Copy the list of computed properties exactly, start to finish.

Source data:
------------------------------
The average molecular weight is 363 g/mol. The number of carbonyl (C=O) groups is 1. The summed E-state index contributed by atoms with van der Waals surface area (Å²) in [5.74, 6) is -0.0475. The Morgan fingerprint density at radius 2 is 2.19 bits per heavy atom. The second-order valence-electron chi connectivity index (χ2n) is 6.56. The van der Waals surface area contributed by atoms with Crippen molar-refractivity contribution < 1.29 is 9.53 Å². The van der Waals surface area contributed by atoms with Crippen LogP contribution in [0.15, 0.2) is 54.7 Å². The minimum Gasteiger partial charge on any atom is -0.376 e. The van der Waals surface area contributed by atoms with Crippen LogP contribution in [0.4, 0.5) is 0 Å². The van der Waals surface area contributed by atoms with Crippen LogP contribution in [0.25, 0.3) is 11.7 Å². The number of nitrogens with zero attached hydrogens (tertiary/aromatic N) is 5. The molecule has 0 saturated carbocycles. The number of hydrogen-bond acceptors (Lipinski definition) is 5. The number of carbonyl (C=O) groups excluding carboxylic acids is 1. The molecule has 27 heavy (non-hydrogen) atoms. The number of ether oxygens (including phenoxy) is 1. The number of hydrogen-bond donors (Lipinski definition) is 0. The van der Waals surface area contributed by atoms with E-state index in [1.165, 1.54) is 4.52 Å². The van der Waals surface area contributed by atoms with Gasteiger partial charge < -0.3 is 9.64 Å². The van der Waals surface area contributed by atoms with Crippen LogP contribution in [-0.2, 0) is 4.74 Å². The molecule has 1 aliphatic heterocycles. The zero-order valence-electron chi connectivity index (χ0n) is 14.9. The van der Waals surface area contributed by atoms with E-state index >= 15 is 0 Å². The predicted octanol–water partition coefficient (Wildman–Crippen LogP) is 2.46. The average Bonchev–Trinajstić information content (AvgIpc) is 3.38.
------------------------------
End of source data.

The average molecular weight is 363 g/mol. The number of carbonyl (C=O) groups is 1. The summed E-state index contributed by atoms with van der Waals surface area (Å²) in [5.74, 6) is -0.0475. The Morgan fingerprint density at radius 2 is 2.19 bits per heavy atom. The second-order valence-electron chi connectivity index (χ2n) is 6.56. The van der Waals surface area contributed by atoms with Crippen molar-refractivity contribution < 1.29 is 9.53 Å². The van der Waals surface area contributed by atoms with Crippen LogP contribution in [0.15, 0.2) is 54.7 Å². The minimum Gasteiger partial charge on any atom is -0.376 e. The van der Waals surface area contributed by atoms with Crippen LogP contribution in [0.4, 0.5) is 0 Å². The van der Waals surface area contributed by atoms with Crippen LogP contribution in [0.25, 0.3) is 11.7 Å². The number of nitrogens with zero attached hydrogens (tertiary/aromatic N) is 5. The molecule has 0 saturated carbocycles. The number of hydrogen-bond acceptors (Lipinski definition) is 5. The number of carbonyl (C=O) groups excluding carboxylic acids is 1. The molecule has 27 heavy (non-hydrogen) atoms. The number of ether oxygens (including phenoxy) is 1. The number of hydrogen-bond donors (Lipinski definition) is 0. The van der Waals surface area contributed by atoms with E-state index in [1.165, 1.54) is 4.52 Å². The van der Waals surface area contributed by atoms with Gasteiger partial charge < -0.3 is 9.64 Å². The van der Waals surface area contributed by atoms with Crippen LogP contribution in [-0.2, 0) is 4.74 Å². The molecule has 1 aliphatic heterocycles. The zero-order valence-electron chi connectivity index (χ0n) is 14.9. The van der Waals surface area contributed by atoms with E-state index >= 15 is 0 Å². The predicted octanol–water partition coefficient (Wildman–Crippen LogP) is 2.46. The average Bonchev–Trinajstić information content (AvgIpc) is 3.38.